There are 3 answers to a question; Yes, No and I don’t know. Societal pressure however, oftentimes prevents us from responding with the latter.
Our fear of admitting that we do not know is instilled in us from a very early age. When we were kids and didn’t do our chores, our parents would ask why and of course we were compelled to come up with a really good answer. “I don’t know” would have never been an acceptable response, even though it was most likely true that you had no real idea why, you simply didn’t.
“What do you mean you don’t know, you have to know, answer me right now.” “Um, uh…I forgot.” That answer would also have likely produced the same undesirable response from our parents such as “Reeeeeeealy, then you are grounded for two weeks.” Either way, you were in trouble and nothing short of an asteroid landing in your back yard was going to distract them enough to change that.
As grown adults (and accomplished professionals), we still have difficulty admitting that we may not have an answer to a question when it is asked. What’s worse, we will answer a question even if it is the wrong one or if there is no right answer at all such as “are you dumb or stupid?” There is really no right answer to that question. Even “I don’t know” in this case would be a bad answer…because that would make you both.
Perhaps it is ego combined with cultural conditioning that instilled the belief that “I don’t know” is simply not an acceptable answer, or even a “real answer” in the opinion of many. Society tends to scoff at “I don’t know” and will oftentimes go so far as to label someone that dares give that answer as incompetent (and yes, even dumb or stupid).
Regardless, “I don’t know” should be an acceptable answer. Possibly, we need time to contemplate various options or analyze something further before we are able to give an appropriate answer. Or maybe as I said previously, it was the wrong question to begin with. This pressure is especially evident with regard to the question over Cloud computing.
The media hype around Cloud computing is applying pressure directly and indirectly on executives to have an answer to questions related to their “cloud strategy”. Boards of directors caught up in the Cloud frenzy are also applying pressure to have an answer, much like a room full of parents asking why we didn’t do our chores.
I have watched as executives stumble over themselves in a desperate attempt to answer questions about their Cloud strategies. While I acknowledge that it is far easier to critique a response when you are not the one in the hot seat, a simple “I don’t know” (or “we are evaluating our that”) would have been far more graceful than falling flat on your face in the middle of the dance floor as you trip endlessly over technical jargon and meaningless clichés.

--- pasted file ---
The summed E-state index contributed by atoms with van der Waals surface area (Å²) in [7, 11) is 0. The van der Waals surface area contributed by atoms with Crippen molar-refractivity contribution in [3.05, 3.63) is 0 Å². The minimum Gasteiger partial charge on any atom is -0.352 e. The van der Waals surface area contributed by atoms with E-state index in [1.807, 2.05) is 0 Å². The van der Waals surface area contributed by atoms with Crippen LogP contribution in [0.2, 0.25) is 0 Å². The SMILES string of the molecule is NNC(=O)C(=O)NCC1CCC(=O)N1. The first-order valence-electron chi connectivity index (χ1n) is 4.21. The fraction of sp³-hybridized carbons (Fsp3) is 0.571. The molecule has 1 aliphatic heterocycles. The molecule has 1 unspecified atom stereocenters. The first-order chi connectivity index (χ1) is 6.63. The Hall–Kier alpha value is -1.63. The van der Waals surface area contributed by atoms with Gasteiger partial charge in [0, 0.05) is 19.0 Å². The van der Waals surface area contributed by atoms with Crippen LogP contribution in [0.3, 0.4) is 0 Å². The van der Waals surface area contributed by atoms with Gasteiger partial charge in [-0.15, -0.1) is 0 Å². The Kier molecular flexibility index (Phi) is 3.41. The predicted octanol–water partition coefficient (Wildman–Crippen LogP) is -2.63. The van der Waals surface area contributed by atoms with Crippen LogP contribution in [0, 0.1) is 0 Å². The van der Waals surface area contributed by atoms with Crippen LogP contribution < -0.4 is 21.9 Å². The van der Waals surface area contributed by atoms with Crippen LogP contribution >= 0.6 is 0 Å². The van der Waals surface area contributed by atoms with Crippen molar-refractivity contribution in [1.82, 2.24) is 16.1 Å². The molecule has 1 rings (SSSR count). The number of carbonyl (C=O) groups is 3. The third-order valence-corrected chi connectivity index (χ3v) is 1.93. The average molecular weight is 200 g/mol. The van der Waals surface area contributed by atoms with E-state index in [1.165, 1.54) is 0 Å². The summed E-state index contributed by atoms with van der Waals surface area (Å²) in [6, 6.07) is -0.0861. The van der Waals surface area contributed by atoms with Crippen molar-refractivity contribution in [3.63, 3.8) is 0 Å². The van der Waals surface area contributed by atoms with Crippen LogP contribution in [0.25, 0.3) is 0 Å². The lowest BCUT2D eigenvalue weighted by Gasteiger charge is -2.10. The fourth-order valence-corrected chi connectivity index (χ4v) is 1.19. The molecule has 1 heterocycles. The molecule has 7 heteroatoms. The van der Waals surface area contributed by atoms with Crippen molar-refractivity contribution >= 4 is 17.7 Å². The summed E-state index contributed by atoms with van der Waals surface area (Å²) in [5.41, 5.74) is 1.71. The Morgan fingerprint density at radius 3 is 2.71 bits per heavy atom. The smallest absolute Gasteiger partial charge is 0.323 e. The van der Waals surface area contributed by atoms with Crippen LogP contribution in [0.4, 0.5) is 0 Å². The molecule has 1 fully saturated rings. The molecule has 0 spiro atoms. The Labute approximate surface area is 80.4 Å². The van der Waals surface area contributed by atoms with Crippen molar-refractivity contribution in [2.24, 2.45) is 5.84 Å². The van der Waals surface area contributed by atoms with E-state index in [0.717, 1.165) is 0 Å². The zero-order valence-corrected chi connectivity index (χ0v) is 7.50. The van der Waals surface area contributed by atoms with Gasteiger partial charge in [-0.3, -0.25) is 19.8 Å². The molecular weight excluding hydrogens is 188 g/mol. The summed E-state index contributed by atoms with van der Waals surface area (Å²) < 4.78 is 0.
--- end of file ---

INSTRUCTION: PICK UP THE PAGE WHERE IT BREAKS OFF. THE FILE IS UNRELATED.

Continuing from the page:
So, What is Your Cloud Computing Strategy?
Not only are we unwilling to answer with “I don’t know”, the question is technically the wrong one to ask.
Cloud computing, in and of itself is not a “strategy” at least from an Enterprise perspective. While Cloud computing may be part of an IT strategy in support of one or more Enterprise strategic objectives, it is in actuality, an Enterprise “tactical” initiative.
For example, the Enterprise strategy may include a charter to “improve operating efficiency through a 20% reduction in CapEx”. However, IT’s reduction in CapEx is not a strategy. Rather, it is an operational efficiency as a result of a well-defined and executed IT strategy in support of an Enterprise Strategic objective. This may be achieved through the Cloud or server optimization through consolidation and virtualization, etc.
The IT Strategy charter would read something such as “improve operational efficiency through server virtualization and consolidation and Cloud computing to handle non-standard workloads in order to reduce CapEx.” A reduction in CapEx then is the result of executing the IT strategy but to the Enterprise, it is still simply a tactical initiative that supports the Enterprise strategy.
The Enterprise strategy should inform the development of an IT Strategy that will optimize technology resources and improve the ability of IT to support a broader range of Enterprise strategic objectives.
So the appropriate question would be “what is the role of Cloud computing in supporting the company’s strategic objectives”?
I know that it may just seem like semantics, but this subtle difference has potentially enormous ramifications. It places the focus of the discussion about Cloud computing where it belongs…dare I say…as a “strategic enabler”. You know…that old chestnut.
It also provides a way for executives to answer the question a bit more gracefully, such as; ”Well Mr. Reporter or Mrs. Board Member, Cloud Computing in our view is a tactical initiative that may support one or more Enterprise Strategic objectives and we are currently evaluating which of those may be supported through the adoption of some form and degree of Cloud computing.”
That’s how the pros say “I don’t know.”